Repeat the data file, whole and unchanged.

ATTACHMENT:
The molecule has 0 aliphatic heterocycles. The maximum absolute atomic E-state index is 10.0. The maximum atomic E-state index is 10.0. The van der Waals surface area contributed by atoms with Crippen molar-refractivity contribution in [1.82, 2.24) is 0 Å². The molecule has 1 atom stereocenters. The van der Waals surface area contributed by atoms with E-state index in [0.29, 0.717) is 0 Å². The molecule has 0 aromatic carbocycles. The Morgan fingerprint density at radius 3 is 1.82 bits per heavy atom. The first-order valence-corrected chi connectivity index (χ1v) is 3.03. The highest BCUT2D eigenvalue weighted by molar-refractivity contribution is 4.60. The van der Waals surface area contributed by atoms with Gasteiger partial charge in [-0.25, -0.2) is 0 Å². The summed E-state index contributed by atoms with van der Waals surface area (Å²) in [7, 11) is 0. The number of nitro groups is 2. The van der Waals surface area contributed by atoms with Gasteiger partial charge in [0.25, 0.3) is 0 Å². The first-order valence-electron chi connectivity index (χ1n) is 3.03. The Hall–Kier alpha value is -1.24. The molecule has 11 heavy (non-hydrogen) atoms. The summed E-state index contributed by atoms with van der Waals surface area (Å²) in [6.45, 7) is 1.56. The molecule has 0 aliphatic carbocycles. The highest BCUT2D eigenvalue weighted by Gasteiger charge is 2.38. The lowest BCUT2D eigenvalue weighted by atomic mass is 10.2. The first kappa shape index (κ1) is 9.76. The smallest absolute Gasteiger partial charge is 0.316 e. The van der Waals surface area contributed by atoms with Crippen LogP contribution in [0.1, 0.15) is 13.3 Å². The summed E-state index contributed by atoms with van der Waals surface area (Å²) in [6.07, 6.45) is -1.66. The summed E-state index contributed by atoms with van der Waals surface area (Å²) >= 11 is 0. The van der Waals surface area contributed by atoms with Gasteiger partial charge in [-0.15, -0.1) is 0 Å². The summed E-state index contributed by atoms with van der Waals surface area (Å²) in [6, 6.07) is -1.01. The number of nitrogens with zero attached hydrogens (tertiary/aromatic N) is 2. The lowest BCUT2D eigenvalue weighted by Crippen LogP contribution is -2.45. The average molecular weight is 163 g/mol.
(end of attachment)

The molecule has 0 aliphatic heterocycles. The maximum absolute atomic E-state index is 10.0. The maximum atomic E-state index is 10.0. The van der Waals surface area contributed by atoms with Crippen molar-refractivity contribution in [1.82, 2.24) is 0 Å². The molecule has 1 atom stereocenters. The van der Waals surface area contributed by atoms with E-state index in [0.29, 0.717) is 0 Å². The molecule has 0 aromatic carbocycles. The Morgan fingerprint density at radius 3 is 1.82 bits per heavy atom. The first-order valence-corrected chi connectivity index (χ1v) is 3.03. The highest BCUT2D eigenvalue weighted by molar-refractivity contribution is 4.60. The van der Waals surface area contributed by atoms with Gasteiger partial charge in [-0.25, -0.2) is 0 Å². The summed E-state index contributed by atoms with van der Waals surface area (Å²) in [7, 11) is 0. The number of nitro groups is 2. The van der Waals surface area contributed by atoms with Gasteiger partial charge in [0.25, 0.3) is 0 Å². The first-order valence-electron chi connectivity index (χ1n) is 3.03. The Hall–Kier alpha value is -1.24. The molecule has 11 heavy (non-hydrogen) atoms. The summed E-state index contributed by atoms with van der Waals surface area (Å²) in [6.45, 7) is 1.56. The molecule has 0 aliphatic carbocycles. The highest BCUT2D eigenvalue weighted by Gasteiger charge is 2.38. The lowest BCUT2D eigenvalue weighted by atomic mass is 10.2. The first kappa shape index (κ1) is 9.76. The smallest absolute Gasteiger partial charge is 0.316 e. The van der Waals surface area contributed by atoms with Crippen LogP contribution in [0.1, 0.15) is 13.3 Å². The summed E-state index contributed by atoms with van der Waals surface area (Å²) in [6.07, 6.45) is -1.66. The summed E-state index contributed by atoms with van der Waals surface area (Å²) >= 11 is 0. The van der Waals surface area contributed by atoms with Gasteiger partial charge in [-0.15, -0.1) is 0 Å². The summed E-state index contributed by atoms with van der Waals surface area (Å²) in [6, 6.07) is -1.01. The number of nitrogens with zero attached hydrogens (tertiary/aromatic N) is 2. The lowest BCUT2D eigenvalue weighted by Crippen LogP contribution is -2.45. The average molecular weight is 163 g/mol.